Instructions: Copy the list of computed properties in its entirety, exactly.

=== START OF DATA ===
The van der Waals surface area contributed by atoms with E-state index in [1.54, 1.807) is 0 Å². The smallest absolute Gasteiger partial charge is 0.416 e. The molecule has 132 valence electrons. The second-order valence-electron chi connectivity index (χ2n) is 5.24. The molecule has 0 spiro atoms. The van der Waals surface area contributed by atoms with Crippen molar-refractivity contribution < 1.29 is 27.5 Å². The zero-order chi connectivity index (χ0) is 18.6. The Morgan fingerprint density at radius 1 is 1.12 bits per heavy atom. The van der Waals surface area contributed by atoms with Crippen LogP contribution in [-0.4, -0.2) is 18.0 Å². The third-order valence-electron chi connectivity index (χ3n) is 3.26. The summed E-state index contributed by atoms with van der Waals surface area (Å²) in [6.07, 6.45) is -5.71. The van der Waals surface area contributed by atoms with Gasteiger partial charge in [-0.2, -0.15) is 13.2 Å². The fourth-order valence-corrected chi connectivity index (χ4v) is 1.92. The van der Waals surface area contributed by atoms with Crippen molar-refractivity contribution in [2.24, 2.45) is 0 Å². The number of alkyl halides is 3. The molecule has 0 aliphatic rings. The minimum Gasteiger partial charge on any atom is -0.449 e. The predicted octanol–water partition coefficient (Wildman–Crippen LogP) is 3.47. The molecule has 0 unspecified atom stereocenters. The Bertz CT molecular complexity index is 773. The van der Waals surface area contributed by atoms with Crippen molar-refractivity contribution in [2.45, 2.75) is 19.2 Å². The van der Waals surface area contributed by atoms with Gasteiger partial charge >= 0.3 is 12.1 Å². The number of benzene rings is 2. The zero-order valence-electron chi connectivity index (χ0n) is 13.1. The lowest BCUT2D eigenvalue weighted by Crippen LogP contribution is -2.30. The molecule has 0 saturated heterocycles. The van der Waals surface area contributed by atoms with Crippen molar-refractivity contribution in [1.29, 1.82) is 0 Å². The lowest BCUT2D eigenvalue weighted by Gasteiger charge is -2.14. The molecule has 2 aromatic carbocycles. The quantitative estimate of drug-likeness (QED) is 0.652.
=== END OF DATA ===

The van der Waals surface area contributed by atoms with E-state index in [1.54, 1.807) is 0 Å². The smallest absolute Gasteiger partial charge is 0.416 e. The molecule has 132 valence electrons. The second-order valence-electron chi connectivity index (χ2n) is 5.24. The molecule has 0 spiro atoms. The van der Waals surface area contributed by atoms with Crippen molar-refractivity contribution < 1.29 is 27.5 Å². The zero-order chi connectivity index (χ0) is 18.6. The Morgan fingerprint density at radius 1 is 1.12 bits per heavy atom. The van der Waals surface area contributed by atoms with Crippen LogP contribution in [-0.4, -0.2) is 18.0 Å². The third-order valence-electron chi connectivity index (χ3n) is 3.26. The summed E-state index contributed by atoms with van der Waals surface area (Å²) in [6.07, 6.45) is -5.71. The van der Waals surface area contributed by atoms with Gasteiger partial charge in [-0.2, -0.15) is 13.2 Å². The fourth-order valence-corrected chi connectivity index (χ4v) is 1.92. The van der Waals surface area contributed by atoms with Crippen molar-refractivity contribution in [2.24, 2.45) is 0 Å². The number of alkyl halides is 3. The molecule has 0 aliphatic rings. The minimum Gasteiger partial charge on any atom is -0.449 e. The predicted octanol–water partition coefficient (Wildman–Crippen LogP) is 3.47. The molecule has 0 unspecified atom stereocenters. The Bertz CT molecular complexity index is 773. The van der Waals surface area contributed by atoms with Crippen molar-refractivity contribution in [2.45, 2.75) is 19.2 Å². The van der Waals surface area contributed by atoms with Gasteiger partial charge >= 0.3 is 12.1 Å². The number of benzene rings is 2. The zero-order valence-electron chi connectivity index (χ0n) is 13.1. The lowest BCUT2D eigenvalue weighted by Crippen LogP contribution is -2.30. The molecule has 0 saturated heterocycles. The van der Waals surface area contributed by atoms with Crippen molar-refractivity contribution in [1.29, 1.82) is 0 Å². The lowest BCUT2D eigenvalue weighted by Gasteiger charge is -2.14. The molecule has 2 aromatic carbocycles. The quantitative estimate of drug-likeness (QED) is 0.652.